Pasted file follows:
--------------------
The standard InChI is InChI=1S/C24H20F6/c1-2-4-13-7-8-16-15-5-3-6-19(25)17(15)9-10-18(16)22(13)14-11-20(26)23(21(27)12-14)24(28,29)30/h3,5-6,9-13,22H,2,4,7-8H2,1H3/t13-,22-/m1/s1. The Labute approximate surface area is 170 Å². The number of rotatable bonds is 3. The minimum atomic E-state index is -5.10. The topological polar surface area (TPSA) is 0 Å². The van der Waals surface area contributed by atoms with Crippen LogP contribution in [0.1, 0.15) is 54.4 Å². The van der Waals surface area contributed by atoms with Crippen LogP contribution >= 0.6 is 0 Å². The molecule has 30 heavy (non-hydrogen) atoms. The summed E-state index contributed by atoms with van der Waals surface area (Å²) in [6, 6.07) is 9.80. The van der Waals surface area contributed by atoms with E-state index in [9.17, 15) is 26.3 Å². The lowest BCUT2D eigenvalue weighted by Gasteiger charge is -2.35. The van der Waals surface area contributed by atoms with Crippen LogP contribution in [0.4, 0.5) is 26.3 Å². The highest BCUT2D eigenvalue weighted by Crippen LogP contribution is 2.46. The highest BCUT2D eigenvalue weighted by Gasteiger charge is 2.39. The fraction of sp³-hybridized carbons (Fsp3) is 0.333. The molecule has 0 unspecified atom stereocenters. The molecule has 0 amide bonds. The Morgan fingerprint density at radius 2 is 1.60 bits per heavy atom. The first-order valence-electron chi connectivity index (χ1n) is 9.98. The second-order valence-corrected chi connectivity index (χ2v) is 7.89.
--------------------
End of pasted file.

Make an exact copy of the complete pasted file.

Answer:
The standard InChI is InChI=1S/C24H20F6/c1-2-4-13-7-8-16-15-5-3-6-19(25)17(15)9-10-18(16)22(13)14-11-20(26)23(21(27)12-14)24(28,29)30/h3,5-6,9-13,22H,2,4,7-8H2,1H3/t13-,22-/m1/s1. The Labute approximate surface area is 170 Å². The number of rotatable bonds is 3. The minimum atomic E-state index is -5.10. The topological polar surface area (TPSA) is 0 Å². The van der Waals surface area contributed by atoms with Crippen LogP contribution in [0.1, 0.15) is 54.4 Å². The van der Waals surface area contributed by atoms with Crippen LogP contribution >= 0.6 is 0 Å². The molecule has 30 heavy (non-hydrogen) atoms. The summed E-state index contributed by atoms with van der Waals surface area (Å²) in [6, 6.07) is 9.80. The van der Waals surface area contributed by atoms with E-state index in [9.17, 15) is 26.3 Å². The lowest BCUT2D eigenvalue weighted by Gasteiger charge is -2.35. The van der Waals surface area contributed by atoms with Crippen LogP contribution in [0.4, 0.5) is 26.3 Å². The highest BCUT2D eigenvalue weighted by Crippen LogP contribution is 2.46. The highest BCUT2D eigenvalue weighted by Gasteiger charge is 2.39. The fraction of sp³-hybridized carbons (Fsp3) is 0.333. The molecule has 0 unspecified atom stereocenters. The molecule has 0 amide bonds. The Morgan fingerprint density at radius 2 is 1.60 bits per heavy atom. The first-order valence-electron chi connectivity index (χ1n) is 9.98. The second-order valence-corrected chi connectivity index (χ2v) is 7.89.